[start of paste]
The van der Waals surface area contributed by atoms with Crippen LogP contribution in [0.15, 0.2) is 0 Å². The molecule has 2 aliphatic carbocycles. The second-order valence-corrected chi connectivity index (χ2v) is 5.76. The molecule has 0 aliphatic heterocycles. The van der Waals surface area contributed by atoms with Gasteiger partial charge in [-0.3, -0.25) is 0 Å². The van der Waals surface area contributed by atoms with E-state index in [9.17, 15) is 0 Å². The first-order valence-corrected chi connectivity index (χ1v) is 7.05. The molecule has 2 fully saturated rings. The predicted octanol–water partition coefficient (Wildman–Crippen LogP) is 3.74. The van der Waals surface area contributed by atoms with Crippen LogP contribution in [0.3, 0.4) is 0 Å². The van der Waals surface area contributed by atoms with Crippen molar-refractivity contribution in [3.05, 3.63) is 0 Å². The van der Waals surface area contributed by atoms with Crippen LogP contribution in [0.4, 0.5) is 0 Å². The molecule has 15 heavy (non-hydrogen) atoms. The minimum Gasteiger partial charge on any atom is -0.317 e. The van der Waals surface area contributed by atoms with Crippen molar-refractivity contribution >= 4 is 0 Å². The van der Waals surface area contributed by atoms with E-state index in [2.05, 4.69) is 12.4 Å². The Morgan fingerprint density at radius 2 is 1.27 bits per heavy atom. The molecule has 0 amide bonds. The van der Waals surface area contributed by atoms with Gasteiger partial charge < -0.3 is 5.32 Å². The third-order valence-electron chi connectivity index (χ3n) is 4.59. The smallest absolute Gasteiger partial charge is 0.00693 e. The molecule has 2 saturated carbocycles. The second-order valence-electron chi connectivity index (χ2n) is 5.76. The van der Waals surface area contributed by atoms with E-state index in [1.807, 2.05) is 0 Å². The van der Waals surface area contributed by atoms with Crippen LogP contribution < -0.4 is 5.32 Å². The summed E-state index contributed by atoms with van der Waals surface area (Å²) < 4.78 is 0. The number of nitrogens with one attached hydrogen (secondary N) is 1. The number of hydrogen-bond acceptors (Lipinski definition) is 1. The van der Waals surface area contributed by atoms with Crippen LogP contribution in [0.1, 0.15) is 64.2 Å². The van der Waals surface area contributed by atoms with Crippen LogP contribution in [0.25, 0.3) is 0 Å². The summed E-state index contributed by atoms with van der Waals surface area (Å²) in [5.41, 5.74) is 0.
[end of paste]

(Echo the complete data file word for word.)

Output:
The van der Waals surface area contributed by atoms with Crippen LogP contribution in [0.15, 0.2) is 0 Å². The molecule has 2 aliphatic carbocycles. The second-order valence-corrected chi connectivity index (χ2v) is 5.76. The molecule has 0 aliphatic heterocycles. The van der Waals surface area contributed by atoms with Gasteiger partial charge in [-0.3, -0.25) is 0 Å². The van der Waals surface area contributed by atoms with E-state index in [9.17, 15) is 0 Å². The first-order valence-corrected chi connectivity index (χ1v) is 7.05. The molecule has 2 fully saturated rings. The predicted octanol–water partition coefficient (Wildman–Crippen LogP) is 3.74. The van der Waals surface area contributed by atoms with Crippen LogP contribution in [0.3, 0.4) is 0 Å². The van der Waals surface area contributed by atoms with Crippen molar-refractivity contribution in [3.05, 3.63) is 0 Å². The van der Waals surface area contributed by atoms with Crippen LogP contribution in [0.4, 0.5) is 0 Å². The molecule has 15 heavy (non-hydrogen) atoms. The minimum Gasteiger partial charge on any atom is -0.317 e. The van der Waals surface area contributed by atoms with Crippen molar-refractivity contribution >= 4 is 0 Å². The van der Waals surface area contributed by atoms with E-state index in [2.05, 4.69) is 12.4 Å². The Morgan fingerprint density at radius 2 is 1.27 bits per heavy atom. The molecule has 0 amide bonds. The van der Waals surface area contributed by atoms with Gasteiger partial charge < -0.3 is 5.32 Å². The third-order valence-electron chi connectivity index (χ3n) is 4.59. The smallest absolute Gasteiger partial charge is 0.00693 e. The molecule has 2 saturated carbocycles. The second-order valence-electron chi connectivity index (χ2n) is 5.76. The van der Waals surface area contributed by atoms with E-state index in [1.807, 2.05) is 0 Å². The van der Waals surface area contributed by atoms with Crippen LogP contribution < -0.4 is 5.32 Å². The summed E-state index contributed by atoms with van der Waals surface area (Å²) < 4.78 is 0. The number of nitrogens with one attached hydrogen (secondary N) is 1. The number of hydrogen-bond acceptors (Lipinski definition) is 1. The van der Waals surface area contributed by atoms with Crippen LogP contribution in [0.1, 0.15) is 64.2 Å². The van der Waals surface area contributed by atoms with Crippen LogP contribution in [0.25, 0.3) is 0 Å². The summed E-state index contributed by atoms with van der Waals surface area (Å²) in [5.41, 5.74) is 0.